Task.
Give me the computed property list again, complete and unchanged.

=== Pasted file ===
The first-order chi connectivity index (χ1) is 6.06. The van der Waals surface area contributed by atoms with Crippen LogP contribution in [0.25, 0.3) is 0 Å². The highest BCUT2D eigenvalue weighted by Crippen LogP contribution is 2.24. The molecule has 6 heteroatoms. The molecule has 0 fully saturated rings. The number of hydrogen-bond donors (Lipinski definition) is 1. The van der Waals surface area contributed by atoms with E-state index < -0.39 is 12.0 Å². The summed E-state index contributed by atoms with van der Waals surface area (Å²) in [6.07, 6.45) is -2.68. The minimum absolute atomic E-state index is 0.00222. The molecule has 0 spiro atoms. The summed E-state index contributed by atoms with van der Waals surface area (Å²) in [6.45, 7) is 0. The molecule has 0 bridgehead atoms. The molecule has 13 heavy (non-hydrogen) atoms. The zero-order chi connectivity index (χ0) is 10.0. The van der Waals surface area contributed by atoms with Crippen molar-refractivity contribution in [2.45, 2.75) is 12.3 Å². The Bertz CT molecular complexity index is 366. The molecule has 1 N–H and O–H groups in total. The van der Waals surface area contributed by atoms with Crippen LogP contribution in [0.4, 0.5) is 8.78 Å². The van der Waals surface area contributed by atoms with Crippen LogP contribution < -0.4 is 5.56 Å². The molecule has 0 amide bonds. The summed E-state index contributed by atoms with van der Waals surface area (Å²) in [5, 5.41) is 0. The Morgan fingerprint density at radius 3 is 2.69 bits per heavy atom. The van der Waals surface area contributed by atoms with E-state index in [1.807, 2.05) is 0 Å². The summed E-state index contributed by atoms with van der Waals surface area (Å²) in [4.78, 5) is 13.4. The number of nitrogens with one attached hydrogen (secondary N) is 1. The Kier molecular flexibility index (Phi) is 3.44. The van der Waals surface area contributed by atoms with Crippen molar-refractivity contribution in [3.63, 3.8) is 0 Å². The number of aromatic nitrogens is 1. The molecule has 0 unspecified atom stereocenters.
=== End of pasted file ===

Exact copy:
The first-order chi connectivity index (χ1) is 6.06. The van der Waals surface area contributed by atoms with Crippen LogP contribution in [0.25, 0.3) is 0 Å². The highest BCUT2D eigenvalue weighted by Crippen LogP contribution is 2.24. The molecule has 6 heteroatoms. The molecule has 0 fully saturated rings. The number of hydrogen-bond donors (Lipinski definition) is 1. The van der Waals surface area contributed by atoms with E-state index < -0.39 is 12.0 Å². The summed E-state index contributed by atoms with van der Waals surface area (Å²) in [6.07, 6.45) is -2.68. The minimum absolute atomic E-state index is 0.00222. The molecule has 0 spiro atoms. The summed E-state index contributed by atoms with van der Waals surface area (Å²) in [6.45, 7) is 0. The molecule has 0 bridgehead atoms. The molecule has 13 heavy (non-hydrogen) atoms. The zero-order chi connectivity index (χ0) is 10.0. The van der Waals surface area contributed by atoms with Crippen molar-refractivity contribution in [2.45, 2.75) is 12.3 Å². The Bertz CT molecular complexity index is 366. The molecule has 1 N–H and O–H groups in total. The van der Waals surface area contributed by atoms with Crippen LogP contribution in [0.4, 0.5) is 8.78 Å². The van der Waals surface area contributed by atoms with Crippen LogP contribution < -0.4 is 5.56 Å². The molecule has 0 amide bonds. The summed E-state index contributed by atoms with van der Waals surface area (Å²) in [5, 5.41) is 0. The Morgan fingerprint density at radius 3 is 2.69 bits per heavy atom. The van der Waals surface area contributed by atoms with E-state index in [1.807, 2.05) is 0 Å². The summed E-state index contributed by atoms with van der Waals surface area (Å²) in [4.78, 5) is 13.4. The number of nitrogens with one attached hydrogen (secondary N) is 1. The Kier molecular flexibility index (Phi) is 3.44. The van der Waals surface area contributed by atoms with Crippen molar-refractivity contribution in [3.63, 3.8) is 0 Å². The number of aromatic nitrogens is 1. The molecule has 0 unspecified atom stereocenters.